Finally, the former governor and this book remind me of living in Charlotte. We were there when Arnold was first elected and my favorite thing to do on Saturday mornings was go for a run then hit a coffee spot with a copy of the Observer or a book.

My favorite spot was Caribou Coffee.

I wish they would come to California.

I like their mochas and slogan- Life is short. Stay awake for it.

<span class=

Monday, May 16, 2011

Do It Yourself Trail Mix

Trail Mix is a popular snack in our house. It took me a while to not worry about the boys choking or going into anaphylactic shock every time they had a nut, but now that I am over that, trail mix is a mainstay.

The biggest issue I have with trail mix is there is always a little something left over- Vincent isn’t crazy about cashews, and Franklin doesn’t like whole almonds. To remedy this I have started buying our trail mix ingredients separately, instead of pre-mixed. I have found that it is cheaper, lasts longer, and I can add the stuff each child likes.

Most importantly, I am not compelled to 200 calories worth of leftovers so they don’t go to waste because there is usually nothing left for me.

Today, I decided to let the boys mix their own snack, muffin tin style. Their mix choices were: a medley of raisins, dried tropical fruit, Craisins, sunflower seeds, honey roasted peanuts, and M&Ms. Coco had hers sans nuts.

Other items that we often use are pistachios, mini marshmallows, Multigrain Cheerios, chocolate chips, Chex, Apple Jacks, peanut butter chips, macadamia nuts, mini pretzels, goldfish, granola clusters (Trader Joes has really good ones), banana chips, shredded coconut and dried pineapple chunks.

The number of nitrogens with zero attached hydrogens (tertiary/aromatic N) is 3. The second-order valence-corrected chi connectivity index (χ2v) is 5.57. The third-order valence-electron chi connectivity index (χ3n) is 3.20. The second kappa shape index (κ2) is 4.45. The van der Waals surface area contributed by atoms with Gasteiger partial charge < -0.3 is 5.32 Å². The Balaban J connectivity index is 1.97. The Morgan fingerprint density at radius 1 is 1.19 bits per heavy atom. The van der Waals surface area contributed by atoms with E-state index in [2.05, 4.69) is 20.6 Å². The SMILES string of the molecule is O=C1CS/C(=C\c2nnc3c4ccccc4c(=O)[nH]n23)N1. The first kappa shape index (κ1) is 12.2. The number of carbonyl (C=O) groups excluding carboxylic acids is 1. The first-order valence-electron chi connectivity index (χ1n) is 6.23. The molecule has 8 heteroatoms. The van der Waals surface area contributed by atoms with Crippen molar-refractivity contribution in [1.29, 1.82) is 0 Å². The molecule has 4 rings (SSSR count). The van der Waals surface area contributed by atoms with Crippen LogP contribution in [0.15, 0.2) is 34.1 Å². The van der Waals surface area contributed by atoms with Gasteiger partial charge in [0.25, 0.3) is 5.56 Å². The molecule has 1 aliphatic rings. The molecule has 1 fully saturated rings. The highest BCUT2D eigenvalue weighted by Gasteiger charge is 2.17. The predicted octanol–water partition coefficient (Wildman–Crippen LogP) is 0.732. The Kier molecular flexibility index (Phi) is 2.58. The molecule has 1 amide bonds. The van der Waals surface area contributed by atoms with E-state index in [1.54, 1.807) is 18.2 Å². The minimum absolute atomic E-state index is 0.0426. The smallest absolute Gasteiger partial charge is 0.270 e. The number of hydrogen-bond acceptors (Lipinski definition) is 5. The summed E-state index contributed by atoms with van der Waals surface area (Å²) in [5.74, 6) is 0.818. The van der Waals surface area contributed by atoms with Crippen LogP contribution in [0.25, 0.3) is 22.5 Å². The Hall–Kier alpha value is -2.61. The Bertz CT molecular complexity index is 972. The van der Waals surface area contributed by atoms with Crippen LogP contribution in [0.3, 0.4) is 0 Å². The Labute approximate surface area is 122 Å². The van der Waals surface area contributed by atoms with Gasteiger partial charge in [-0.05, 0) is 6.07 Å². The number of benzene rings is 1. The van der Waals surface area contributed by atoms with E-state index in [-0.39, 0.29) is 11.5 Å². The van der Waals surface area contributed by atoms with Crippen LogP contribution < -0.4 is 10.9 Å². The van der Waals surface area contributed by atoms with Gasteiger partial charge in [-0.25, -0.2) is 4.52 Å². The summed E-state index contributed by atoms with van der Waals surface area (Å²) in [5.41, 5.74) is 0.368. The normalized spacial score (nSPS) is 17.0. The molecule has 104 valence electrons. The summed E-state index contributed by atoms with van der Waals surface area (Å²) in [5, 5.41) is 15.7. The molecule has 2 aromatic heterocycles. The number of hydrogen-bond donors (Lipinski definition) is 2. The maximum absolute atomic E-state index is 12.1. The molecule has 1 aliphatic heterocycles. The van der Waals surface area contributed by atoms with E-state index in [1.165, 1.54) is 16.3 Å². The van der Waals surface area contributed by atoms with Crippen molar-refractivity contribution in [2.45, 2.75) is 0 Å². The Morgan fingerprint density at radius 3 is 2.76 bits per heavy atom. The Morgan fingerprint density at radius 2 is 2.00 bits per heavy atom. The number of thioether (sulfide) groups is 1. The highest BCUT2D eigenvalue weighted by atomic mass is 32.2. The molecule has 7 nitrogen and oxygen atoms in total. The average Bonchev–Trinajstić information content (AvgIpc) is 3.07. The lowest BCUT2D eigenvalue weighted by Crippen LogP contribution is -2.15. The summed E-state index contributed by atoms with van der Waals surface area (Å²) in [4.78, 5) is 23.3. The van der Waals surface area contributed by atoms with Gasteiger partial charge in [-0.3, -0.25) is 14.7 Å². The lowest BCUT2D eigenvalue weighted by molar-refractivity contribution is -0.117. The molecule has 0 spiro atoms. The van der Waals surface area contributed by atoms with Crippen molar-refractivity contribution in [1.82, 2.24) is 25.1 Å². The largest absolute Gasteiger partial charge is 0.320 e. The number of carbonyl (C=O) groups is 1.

It always amazes me that they share and still get their fill of what they want. Maybe it is brotherly love...or my threats to never do anything fun again if this doesn’t go well.

Either way, this is what was left over after mixing.

I couldn’t let those M&Ms go to waste.

What is the go to snack around your house?


<span class=

Friday, May 13, 2011

More Books We Are Loving

The boys are really into bugs right now. They grosser the better, and if they have pinchers Franklin is in heaven. Monster Bug Wars is our current favorite television show.

Our library wish list is over flowing with books targeted at different types of insects that we must learn about. Black Windows, Tarantulas, and Mosquitoes are all at the top, and will be making a mini Pill Bug terrarium this summer. I hope this will keep the bugs out of the boys’ pockets, where they were found this week.

I picked up these two books as the Target dollar spot: Strange and Amazing Insects, and Stinkers and Stingers. They have great illustrations and lots of cool scientific information...and they were a buck each. We read them everyday.

Coco has finally taken an interest in reading. She doesn’t have a preference for any topic in particular, but she has to sleep with at least one book at night.

It took almost two years, but I have finally gotten around to reading The Help by Kathryn Stockett.

If you haven’t read it yet, you need to. It is set in 1960s Mississippi and tells the story of black domestic workers and the socialite white women they are employed by. It is an easy read and super entertaining. Even though it is over 400 pages, you will be surprised by how fast you blow through it, and you may be sorry when it is over. The characters are well developed and appropriately likeable or contumelious.

For a complete review of The Help click here, but be aware that the New York Times likes to go into a lot of detail as to the plot so you may not want to read the whole thing...I like to be surprised.

What books are you loving in your house?